For China and for the developing world business model innovation is more important than technology innovation. Flexibility in the field of business model innovation has explained why Chinese companies such as Xiaomi Alibaba and Tencent have been able to aggressively expand in markets such as India Africa and Southeast Asia.
Business model innovation is firmly tied in with language culture and each nation’s own development model and experience. The reason many American Internet and technology companies have failed in China is not because the Chinese have copied their technology or because of Chinese government interference but because the Americans stuck too stubbornly with business models which worked in the US but would not work in China because conditions in China were different.
Tencent took real-time communications and adapted it to fit into China’s environment. (Technical changes were made to the program to make it work for the Chinese users of the time but I will not write about those here because it would make this answer too long.) Then Tencent completely changed the business model for it to make it work in China and to make the company profitable after only three years. And none of the company’s revenue in its first three years came from advertising.
This would be unthinkable in the US.
If you have more interest in this subject I am writing a book about the Chinese Internet and Chinese business model innovation which will come out in the first half of 2018. Stay tuned.
John Morris Media Services Technician at Thales Group (2014-present) Answered 16h ago WeChat. I’ve spent some time in China and have observed the versatility of this app. It has no equivalent in the western world but it’s kind of like whatsapp PayPal a mobile wallet Facebook and Craigslist all rolled into one. You can even carry your ID on it so you don’t really have to leave the house with anything except your phone. I have been frustrated with Apple Pay lately because the near field connection is so finicky and half the time it doesn’t work when I’m trying to pay for something. In China you can attach credit cards and a cash balance to your WeChat and pay for things by scanning a QR code at the point of sale. This to me makes for a much better system as even a street merchant can slap a QR sticker on their cart with no need for expensive and complex NFC machines and unlike NFC it can’t be spoofed as easily. Looking for a job? You can check the WeChat message boards without having to worry as much about dealing with trolls and predators like you do on Craigslist which I grant is more of a cultural than a technical thing but I digress. Now I see Facebook messenger and whatsapp attempting to emulate some of WeChat’s features without success. I’ve heard rumors that some merchants in California are accepting WeChat pay now; I’d be interested to see if it’s true.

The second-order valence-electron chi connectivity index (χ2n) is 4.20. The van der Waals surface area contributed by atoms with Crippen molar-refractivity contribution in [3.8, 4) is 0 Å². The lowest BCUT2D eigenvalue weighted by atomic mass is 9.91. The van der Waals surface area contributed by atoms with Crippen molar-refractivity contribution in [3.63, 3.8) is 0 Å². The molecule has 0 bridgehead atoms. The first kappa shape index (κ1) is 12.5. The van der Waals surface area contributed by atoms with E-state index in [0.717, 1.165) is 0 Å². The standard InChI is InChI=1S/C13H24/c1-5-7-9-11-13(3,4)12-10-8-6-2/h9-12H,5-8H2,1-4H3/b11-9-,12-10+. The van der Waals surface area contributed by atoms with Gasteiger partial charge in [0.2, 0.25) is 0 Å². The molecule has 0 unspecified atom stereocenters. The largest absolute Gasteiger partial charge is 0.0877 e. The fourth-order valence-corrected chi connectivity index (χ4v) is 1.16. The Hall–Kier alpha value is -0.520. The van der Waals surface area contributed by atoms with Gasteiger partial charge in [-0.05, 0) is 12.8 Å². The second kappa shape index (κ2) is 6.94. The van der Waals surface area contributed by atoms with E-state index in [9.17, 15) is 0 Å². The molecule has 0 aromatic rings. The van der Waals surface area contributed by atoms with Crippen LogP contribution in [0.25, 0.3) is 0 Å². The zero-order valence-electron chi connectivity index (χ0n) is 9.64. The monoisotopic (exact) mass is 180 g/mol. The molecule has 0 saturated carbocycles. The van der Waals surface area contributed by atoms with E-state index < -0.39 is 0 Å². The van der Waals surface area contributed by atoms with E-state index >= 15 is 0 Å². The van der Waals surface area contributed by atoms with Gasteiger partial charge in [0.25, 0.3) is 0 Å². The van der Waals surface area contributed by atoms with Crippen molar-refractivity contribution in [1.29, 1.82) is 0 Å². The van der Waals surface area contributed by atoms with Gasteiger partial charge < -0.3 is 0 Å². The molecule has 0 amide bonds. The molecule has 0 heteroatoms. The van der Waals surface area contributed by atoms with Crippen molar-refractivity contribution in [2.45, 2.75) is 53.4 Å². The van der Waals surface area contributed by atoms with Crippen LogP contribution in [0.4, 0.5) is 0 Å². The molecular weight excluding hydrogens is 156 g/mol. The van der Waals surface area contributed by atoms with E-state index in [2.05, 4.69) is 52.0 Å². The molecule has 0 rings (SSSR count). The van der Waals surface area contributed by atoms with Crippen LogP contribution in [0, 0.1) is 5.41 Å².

微信。 我在中国度过了一段时间，并观察到了这个软件的多功能性。在西方世界没有任何与此等同的东西，但它有点像是 whatsapp、 PayPal 、移动钱包、Facebook和Craigslist融合在一起的东西。你甚至可以只携带你的身份证，所以出门的时候除了手机之外其它什么也不必带。最近我对Apple Pay有点失望，因为连近距离连接都难以实现，而当我想买东西时，一半的时间它都用不了。在中国，您可以在WeChat上绑定你的信用卡和存储现金，并通过在销售点扫描二维码来支付费用。这对我来说是一个更好用的系统，即使一个街头商人可以将其二维码贴在他们的移动零售车上（以供人们扫码支付）而不需要使用昂贵和复杂的NFC机器，且它不像NFC那样容易欺骗他们。想找工作？您可以在WeChat留言板咨询，且不用担心自己像在Craigslist上那样碰到骗子，我保证微信让你感觉的更多的是一个文化（交流）而不是让我离题万里的技术性的东西。现在我看到Facebook、Messenger和whatsapp在试图模仿一些WeChat的功能却没有成功。有谣传说，加利福尼亚的一些商人现在正在接受微信支付服务;我有兴趣看看这是否是真的。